J a n u a r y   2 0 0 2


Beyond hyperbole
Santa, Ronald and Muhammad Ali
by Mark Anderson

olling Stone magazine says the new Mick Jagger disc is a five-out-of-five-star event. Twenty years ago those same pages called Michael McDonald the best soul singer since Ray Charles.

Come on. There's a few good ones on Mick's lastest CD, and Michael McDonald has sung his share of keepers. But come on.

"When We Were Kings" is aces.

Hyperbole rules, then and now. Every game is a must-win struggle, each trip down the field is a crucial situation, all the late-inning at-bats are do-or-die. Most new movies are the one we've been waiting for. Everybody's doing it, nobody knows the trouble I've seen, this is the war to end all wars. You're killing me.

The biggest, the baddest, the best. The worst, the funniest, the stupidest. The richest, the poorest, the smartest. The sexiest.

The Greatest.

He came on the scene as Cassius Clay, 1960 Olympic Gold Medalist, when society just plain didn't allow for a black man with a mouth. Never mind civil rights. Black people often couldn't sit at lunch counters, stay in hotels, drink from a fountain.

But I still recall a particular 1964 Northern Minnesota winter day when my crotchety grandmother greeted the family, all shivering out on her front step. We'd just arrived for a visit and grandma was in unprecedented form – giddy as she flung open the door, laughing and dancing about.

"Cassius is the champ," grandma grinned, nearly breathless. "He knocked out that Sonny Liston. I just love Cassius Clay."

Grandma was happy. Grandma was never happy.

I was six and dumb to boxing. Nor had grandma ever shown much prior devotion. But by 1964, most people had already started loving or hating the 22-year-old Louisville Lip.

There was no USA Today, no cable, no ESPN. It was NBC or CBS, period. At 60 miles from Duluth, ABC came a few years down the road. So mostly, grandma fell in love with Cassius Clay on the radio. And, through no small measure of grandmotherly osmosis, so did I.

God, how self-assured he was. Sharp-witted and downright funny. Good to his word. Innovative. Quick on his feet, in the ring or out. Virile and undeniably handsome. A self-imposed lightning rod for a glut of societal issues that now seem as obvious as they once seemed edgy and extreme.

Modeling Clay: The New Yorker magazine's editor paints a mighty pretty picture.

First came his poetic prognostics, picking the round of each foe's demise. Then how easily he slipped into Muhammad Ali – Muslim preacher palling around with Malcolm X one day, charming the mid-afternoon mainstream talk-show crowd or mugging with the Beatles the next. Yanking on Howard Cosell's toupee. Gladly playing the clown, seldom the fool. Abruptly introducing Islam to the American masses.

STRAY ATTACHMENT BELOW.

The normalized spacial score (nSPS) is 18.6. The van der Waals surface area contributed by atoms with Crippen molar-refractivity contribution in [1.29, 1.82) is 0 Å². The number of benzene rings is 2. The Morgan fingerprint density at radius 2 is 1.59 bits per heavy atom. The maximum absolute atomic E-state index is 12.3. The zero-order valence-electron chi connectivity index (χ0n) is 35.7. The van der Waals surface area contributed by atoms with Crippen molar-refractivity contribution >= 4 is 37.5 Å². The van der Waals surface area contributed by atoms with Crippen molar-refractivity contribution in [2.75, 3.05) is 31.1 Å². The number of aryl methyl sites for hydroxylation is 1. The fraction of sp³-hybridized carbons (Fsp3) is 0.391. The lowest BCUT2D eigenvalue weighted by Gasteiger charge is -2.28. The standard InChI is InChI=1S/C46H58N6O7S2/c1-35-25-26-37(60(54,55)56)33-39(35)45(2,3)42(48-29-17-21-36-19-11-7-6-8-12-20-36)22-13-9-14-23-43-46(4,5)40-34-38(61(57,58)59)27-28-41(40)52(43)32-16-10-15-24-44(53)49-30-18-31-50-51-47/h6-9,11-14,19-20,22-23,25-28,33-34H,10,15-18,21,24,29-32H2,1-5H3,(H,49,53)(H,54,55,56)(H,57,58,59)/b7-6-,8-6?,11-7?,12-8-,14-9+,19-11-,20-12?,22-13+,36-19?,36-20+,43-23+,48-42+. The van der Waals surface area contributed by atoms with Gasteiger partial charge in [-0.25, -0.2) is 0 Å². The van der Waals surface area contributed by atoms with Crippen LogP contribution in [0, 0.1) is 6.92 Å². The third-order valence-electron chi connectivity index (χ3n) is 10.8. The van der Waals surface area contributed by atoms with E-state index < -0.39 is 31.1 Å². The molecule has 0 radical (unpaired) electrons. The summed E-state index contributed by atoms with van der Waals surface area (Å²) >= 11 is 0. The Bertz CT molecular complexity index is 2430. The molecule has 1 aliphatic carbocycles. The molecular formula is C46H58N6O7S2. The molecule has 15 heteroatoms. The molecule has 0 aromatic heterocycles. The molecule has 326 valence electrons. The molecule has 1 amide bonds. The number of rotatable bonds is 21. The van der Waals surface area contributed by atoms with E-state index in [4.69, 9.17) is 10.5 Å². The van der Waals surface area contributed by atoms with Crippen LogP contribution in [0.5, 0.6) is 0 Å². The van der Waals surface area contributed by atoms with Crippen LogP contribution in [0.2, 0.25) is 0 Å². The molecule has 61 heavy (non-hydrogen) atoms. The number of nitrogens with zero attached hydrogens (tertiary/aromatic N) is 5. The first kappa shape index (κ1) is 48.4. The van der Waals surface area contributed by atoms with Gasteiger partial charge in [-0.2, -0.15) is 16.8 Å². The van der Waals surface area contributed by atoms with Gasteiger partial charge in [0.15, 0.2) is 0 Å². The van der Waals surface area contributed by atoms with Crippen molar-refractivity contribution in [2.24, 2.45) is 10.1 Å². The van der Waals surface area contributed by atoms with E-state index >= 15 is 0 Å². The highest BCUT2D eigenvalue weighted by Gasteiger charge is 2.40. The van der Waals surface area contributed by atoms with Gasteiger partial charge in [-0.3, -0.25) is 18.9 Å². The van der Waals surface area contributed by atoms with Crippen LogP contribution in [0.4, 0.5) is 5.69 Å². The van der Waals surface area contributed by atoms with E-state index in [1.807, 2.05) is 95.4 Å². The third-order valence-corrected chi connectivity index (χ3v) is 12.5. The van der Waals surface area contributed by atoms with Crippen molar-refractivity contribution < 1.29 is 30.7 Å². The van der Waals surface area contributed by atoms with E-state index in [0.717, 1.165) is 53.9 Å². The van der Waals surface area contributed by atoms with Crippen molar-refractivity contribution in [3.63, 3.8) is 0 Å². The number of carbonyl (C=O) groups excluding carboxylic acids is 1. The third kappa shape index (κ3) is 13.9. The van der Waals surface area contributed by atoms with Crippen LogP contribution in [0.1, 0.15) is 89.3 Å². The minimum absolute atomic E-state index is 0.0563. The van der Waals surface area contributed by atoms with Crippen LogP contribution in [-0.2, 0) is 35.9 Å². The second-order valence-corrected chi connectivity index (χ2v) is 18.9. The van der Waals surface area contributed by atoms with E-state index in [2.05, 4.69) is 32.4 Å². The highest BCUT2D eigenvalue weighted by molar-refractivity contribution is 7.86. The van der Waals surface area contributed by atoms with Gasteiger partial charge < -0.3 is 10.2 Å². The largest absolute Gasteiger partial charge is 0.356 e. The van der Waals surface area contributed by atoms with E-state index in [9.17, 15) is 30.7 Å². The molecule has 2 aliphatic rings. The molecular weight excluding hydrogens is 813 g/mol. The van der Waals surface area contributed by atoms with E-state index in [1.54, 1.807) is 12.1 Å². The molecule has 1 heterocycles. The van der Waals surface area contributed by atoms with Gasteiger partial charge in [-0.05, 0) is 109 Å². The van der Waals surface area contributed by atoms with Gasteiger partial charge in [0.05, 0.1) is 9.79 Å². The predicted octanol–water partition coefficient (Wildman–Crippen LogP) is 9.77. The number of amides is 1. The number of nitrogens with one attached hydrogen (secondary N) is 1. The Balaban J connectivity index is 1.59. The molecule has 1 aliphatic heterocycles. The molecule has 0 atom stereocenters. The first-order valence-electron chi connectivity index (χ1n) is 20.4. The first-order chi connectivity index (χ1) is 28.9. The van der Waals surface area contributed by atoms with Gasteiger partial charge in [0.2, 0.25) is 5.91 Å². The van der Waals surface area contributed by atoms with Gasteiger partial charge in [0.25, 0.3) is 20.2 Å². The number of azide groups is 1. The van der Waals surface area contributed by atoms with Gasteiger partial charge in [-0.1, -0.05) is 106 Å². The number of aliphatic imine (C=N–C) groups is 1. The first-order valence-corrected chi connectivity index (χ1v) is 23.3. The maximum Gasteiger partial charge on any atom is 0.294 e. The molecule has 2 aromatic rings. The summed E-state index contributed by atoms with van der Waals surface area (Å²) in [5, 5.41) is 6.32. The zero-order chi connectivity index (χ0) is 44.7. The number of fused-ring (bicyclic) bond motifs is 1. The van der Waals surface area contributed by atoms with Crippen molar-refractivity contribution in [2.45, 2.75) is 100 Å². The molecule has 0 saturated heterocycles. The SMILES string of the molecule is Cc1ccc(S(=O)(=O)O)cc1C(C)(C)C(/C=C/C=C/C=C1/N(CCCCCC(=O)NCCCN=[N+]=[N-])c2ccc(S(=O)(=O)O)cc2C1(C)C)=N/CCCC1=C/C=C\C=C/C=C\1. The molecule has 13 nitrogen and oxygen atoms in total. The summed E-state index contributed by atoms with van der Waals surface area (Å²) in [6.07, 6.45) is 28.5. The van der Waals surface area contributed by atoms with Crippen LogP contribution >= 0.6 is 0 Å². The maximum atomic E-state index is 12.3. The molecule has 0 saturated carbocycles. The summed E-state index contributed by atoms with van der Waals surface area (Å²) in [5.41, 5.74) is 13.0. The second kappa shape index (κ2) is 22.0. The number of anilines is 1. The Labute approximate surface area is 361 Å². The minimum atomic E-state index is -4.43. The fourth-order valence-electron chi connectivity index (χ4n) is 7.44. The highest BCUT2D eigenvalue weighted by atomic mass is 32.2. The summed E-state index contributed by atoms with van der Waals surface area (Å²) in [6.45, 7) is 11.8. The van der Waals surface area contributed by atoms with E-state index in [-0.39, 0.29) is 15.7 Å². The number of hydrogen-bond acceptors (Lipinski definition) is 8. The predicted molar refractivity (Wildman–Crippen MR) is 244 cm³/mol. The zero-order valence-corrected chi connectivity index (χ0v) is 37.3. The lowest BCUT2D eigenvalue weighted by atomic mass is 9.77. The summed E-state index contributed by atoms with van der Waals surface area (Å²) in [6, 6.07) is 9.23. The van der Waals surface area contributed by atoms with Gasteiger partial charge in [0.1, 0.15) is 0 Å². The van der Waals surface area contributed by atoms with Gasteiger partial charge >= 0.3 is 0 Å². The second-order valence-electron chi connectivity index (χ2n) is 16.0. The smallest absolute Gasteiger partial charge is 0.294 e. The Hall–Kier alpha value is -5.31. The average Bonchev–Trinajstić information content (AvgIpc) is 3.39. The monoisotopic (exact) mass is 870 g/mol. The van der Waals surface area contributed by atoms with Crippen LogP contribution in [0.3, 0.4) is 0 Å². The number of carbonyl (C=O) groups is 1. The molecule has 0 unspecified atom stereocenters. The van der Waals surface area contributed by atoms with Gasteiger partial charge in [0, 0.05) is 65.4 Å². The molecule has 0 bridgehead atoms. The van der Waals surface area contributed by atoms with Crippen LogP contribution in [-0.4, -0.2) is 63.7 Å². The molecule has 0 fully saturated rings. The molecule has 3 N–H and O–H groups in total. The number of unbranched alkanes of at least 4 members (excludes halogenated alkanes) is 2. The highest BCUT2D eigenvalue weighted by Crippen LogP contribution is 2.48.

"I am America," he said, early on. "I am the part you won't recognize, but get used to me. Black, confident, cocky – my name, not yours. My religion, not yours. My goals, my own. Get used to me."

Later came the war years and the rough-and-tumble reclaim-the-title years. Finally came the too-long-in-the-ring years that ravaged him, turning him into the man of relatively few words he is today. But along the way he shook up the world, became one of The Ones, went beyond hyperbole.

"I ain't got no quarrel with the Viet Cong," he said, "the Cong don't call me nigger."

Eventually, he made it noble to stick to your guns, instead of taking them to Southeast Asia or absconding to Canada. He fought his war against the U.S. of A., and ultimately won. Sort of. Because the prime of his boxing career, of course, was lost. But he continued to show his wit and his mettle, over and over. The world kept watch.

Champ or chump: Is the new Will Smith flick the greatest? Or a stiff?

A few years back a survey ranked the most familiar faces on the planet. Essentially, I recall a three-way tie for first: Santa Claus, Ronald McDonald and Muhammad Ali.

Next time I need a dose of Ali – and every so often I do – I'm likely to re-read Pulitzer-winner David Remnick's "King of the World" or plug "When We Were Kings," Leon Gast's Academy Award-winning documentary, back into the VCR. Or maybe somebody'll tip me off to something new and different; Ali's is one story they'll continue to tell and retell, long after all of us are gone.

But I'll pass on the new Will Smith movie.

Because although Will Smith is probably just fine playing the part of Will Smith starring in the role of Muhammad Ali, I can't imagine a thing he could add to what grandma had said by dancing.

E-mail Mark at andersonenterprises@hotmail.com, and visit prior editions of tripewriter.

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